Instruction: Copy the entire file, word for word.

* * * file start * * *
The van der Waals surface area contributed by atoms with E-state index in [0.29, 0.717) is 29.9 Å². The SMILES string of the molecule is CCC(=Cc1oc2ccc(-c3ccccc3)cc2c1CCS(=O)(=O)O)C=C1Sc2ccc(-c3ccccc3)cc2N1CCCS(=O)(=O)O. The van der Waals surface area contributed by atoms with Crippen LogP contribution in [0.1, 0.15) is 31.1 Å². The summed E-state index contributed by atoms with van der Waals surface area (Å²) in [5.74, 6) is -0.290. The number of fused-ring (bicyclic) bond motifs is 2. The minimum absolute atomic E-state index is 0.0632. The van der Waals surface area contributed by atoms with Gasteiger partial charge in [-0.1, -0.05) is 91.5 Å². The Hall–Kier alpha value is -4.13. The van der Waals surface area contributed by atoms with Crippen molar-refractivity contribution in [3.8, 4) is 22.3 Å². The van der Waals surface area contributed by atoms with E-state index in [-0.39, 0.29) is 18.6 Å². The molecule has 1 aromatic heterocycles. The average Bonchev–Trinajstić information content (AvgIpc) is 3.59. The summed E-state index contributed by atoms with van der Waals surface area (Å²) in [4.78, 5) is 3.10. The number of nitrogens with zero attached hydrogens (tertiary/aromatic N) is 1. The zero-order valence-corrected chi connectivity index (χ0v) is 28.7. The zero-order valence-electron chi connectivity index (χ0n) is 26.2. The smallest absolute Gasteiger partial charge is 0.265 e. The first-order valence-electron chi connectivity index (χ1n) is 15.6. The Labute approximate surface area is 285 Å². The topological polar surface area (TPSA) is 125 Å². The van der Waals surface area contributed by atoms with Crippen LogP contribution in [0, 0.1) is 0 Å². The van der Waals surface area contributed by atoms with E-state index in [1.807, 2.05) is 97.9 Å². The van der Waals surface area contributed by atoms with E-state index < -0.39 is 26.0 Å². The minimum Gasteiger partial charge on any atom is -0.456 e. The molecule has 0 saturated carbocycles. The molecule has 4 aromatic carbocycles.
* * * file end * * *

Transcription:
The van der Waals surface area contributed by atoms with E-state index in [0.29, 0.717) is 29.9 Å². The SMILES string of the molecule is CCC(=Cc1oc2ccc(-c3ccccc3)cc2c1CCS(=O)(=O)O)C=C1Sc2ccc(-c3ccccc3)cc2N1CCCS(=O)(=O)O. The van der Waals surface area contributed by atoms with Crippen LogP contribution in [0.1, 0.15) is 31.1 Å². The summed E-state index contributed by atoms with van der Waals surface area (Å²) in [5.74, 6) is -0.290. The number of fused-ring (bicyclic) bond motifs is 2. The minimum absolute atomic E-state index is 0.0632. The van der Waals surface area contributed by atoms with Gasteiger partial charge in [-0.1, -0.05) is 91.5 Å². The Hall–Kier alpha value is -4.13. The van der Waals surface area contributed by atoms with Crippen molar-refractivity contribution in [3.8, 4) is 22.3 Å². The van der Waals surface area contributed by atoms with E-state index in [-0.39, 0.29) is 18.6 Å². The molecule has 1 aromatic heterocycles. The average Bonchev–Trinajstić information content (AvgIpc) is 3.59. The summed E-state index contributed by atoms with van der Waals surface area (Å²) in [4.78, 5) is 3.10. The number of nitrogens with zero attached hydrogens (tertiary/aromatic N) is 1. The zero-order valence-corrected chi connectivity index (χ0v) is 28.7. The zero-order valence-electron chi connectivity index (χ0n) is 26.2. The smallest absolute Gasteiger partial charge is 0.265 e. The first-order valence-electron chi connectivity index (χ1n) is 15.6. The Labute approximate surface area is 285 Å². The topological polar surface area (TPSA) is 125 Å². The van der Waals surface area contributed by atoms with Crippen LogP contribution in [0, 0.1) is 0 Å². The van der Waals surface area contributed by atoms with E-state index in [1.807, 2.05) is 97.9 Å². The van der Waals surface area contributed by atoms with E-state index < -0.39 is 26.0 Å². The minimum Gasteiger partial charge on any atom is -0.456 e. The molecule has 0 saturated carbocycles. The molecule has 4 aromatic carbocycles.